SOME years ago, there lived in the land of Judea a wicked king. His was a pleasant country, and peace and plenty had smiled upon it. But the day of which I write was a dark day, although Nature smiled as the sun's first rays touched the fair hills of Judea. No dark, angry clouds disturbed the mild beauty of the fair blue sky. Gently glided the little brooks as they gracefully wound among the trees, whose bending branches were reflected upon the glassy surface. Sweetly caroled the birds of the forest, and everything united in speaking of the beauties of the day.

Many were the happy ones, who, scattered o'er Judea's plains, welcomed this bright morn. No sad forebodings filled their hearts.

Alas! They dreamed not of the dreadful scenes that this day's sun would witness.

In sweet and peaceful slumber they passed the night, all unconscious that from the kingly halls of Herod had gone forth the bloody mandate that was to spread terror, desolation, and death, throughout all the land of Judea.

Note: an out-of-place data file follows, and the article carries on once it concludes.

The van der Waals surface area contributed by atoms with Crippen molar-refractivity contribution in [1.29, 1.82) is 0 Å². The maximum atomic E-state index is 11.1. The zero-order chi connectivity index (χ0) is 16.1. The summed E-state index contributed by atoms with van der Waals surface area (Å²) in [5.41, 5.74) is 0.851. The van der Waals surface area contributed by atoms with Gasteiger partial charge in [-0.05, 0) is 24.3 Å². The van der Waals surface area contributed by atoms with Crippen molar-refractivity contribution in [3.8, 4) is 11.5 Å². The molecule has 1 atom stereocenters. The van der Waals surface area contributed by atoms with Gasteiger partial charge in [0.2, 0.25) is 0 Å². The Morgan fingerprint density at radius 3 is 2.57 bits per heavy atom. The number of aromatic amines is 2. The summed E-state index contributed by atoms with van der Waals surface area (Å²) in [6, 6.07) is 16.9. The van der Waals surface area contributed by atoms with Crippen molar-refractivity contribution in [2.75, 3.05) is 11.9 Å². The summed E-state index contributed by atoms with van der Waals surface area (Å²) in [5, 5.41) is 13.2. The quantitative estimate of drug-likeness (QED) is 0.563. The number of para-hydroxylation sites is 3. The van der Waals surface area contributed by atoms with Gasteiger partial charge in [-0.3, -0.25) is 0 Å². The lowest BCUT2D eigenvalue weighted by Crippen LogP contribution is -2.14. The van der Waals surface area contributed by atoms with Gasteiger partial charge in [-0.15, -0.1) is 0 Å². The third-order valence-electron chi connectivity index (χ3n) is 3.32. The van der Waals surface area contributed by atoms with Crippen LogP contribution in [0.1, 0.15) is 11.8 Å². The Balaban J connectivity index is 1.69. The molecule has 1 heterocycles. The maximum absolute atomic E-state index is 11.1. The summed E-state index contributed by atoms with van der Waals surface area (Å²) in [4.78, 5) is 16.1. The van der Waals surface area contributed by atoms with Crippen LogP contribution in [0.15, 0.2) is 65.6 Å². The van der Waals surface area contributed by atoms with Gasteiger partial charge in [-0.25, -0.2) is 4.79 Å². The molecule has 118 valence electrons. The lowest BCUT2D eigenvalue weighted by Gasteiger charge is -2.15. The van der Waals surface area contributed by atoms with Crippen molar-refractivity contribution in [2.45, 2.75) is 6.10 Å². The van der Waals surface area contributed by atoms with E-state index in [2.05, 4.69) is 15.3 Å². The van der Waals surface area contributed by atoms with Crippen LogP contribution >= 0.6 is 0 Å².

The prophet had foretold, years before, that about this time, in the land of Judea, there would be a child born who should be king. When Herod learned that the time had come, and that this child was born, he sent forth and slew all the children in Bethlehem under two years of age. The soldiers were not slow in executing the commands of this wicked king.

Throughout Bethlehem and all the coasts thereof, these unfeeling soldiers went, marking their footsteps with the blood of spotless infancy. Not gently does the silver cord of life loose its hold, but rashly, cruelly it is rent asunder. No more is the innocent prattle of Bethlehem's children heard; it has been changed to the wild cry of the mothers. "In Rama was there a voice heard, lamentation, and weeping, and great mourning; Rachel weeping for her children, and would not be comforted, because they are not."

From every turf, drenched with the blood of earth's innocent ones, there comes a voice calling in loud tones for vengeance upon one of the darkest crimes that stain the pages of history. Many are the lords and tyrants who have dyed their hands and satiated their thirsty spirits with human blood; but none, save this wicked king, ever waged merciless war against innocent babes.

But far from these scenes of death the infant King is borne. Egypt receives the Lord and King of Heaven and earth; and while many babes "sleep the sleep that knows no waking," the Saviour is safely cradled in his mother's arms, secure from the power of the haughty tyrant, who would that not only every creature, but the Creator also, should bow to his will.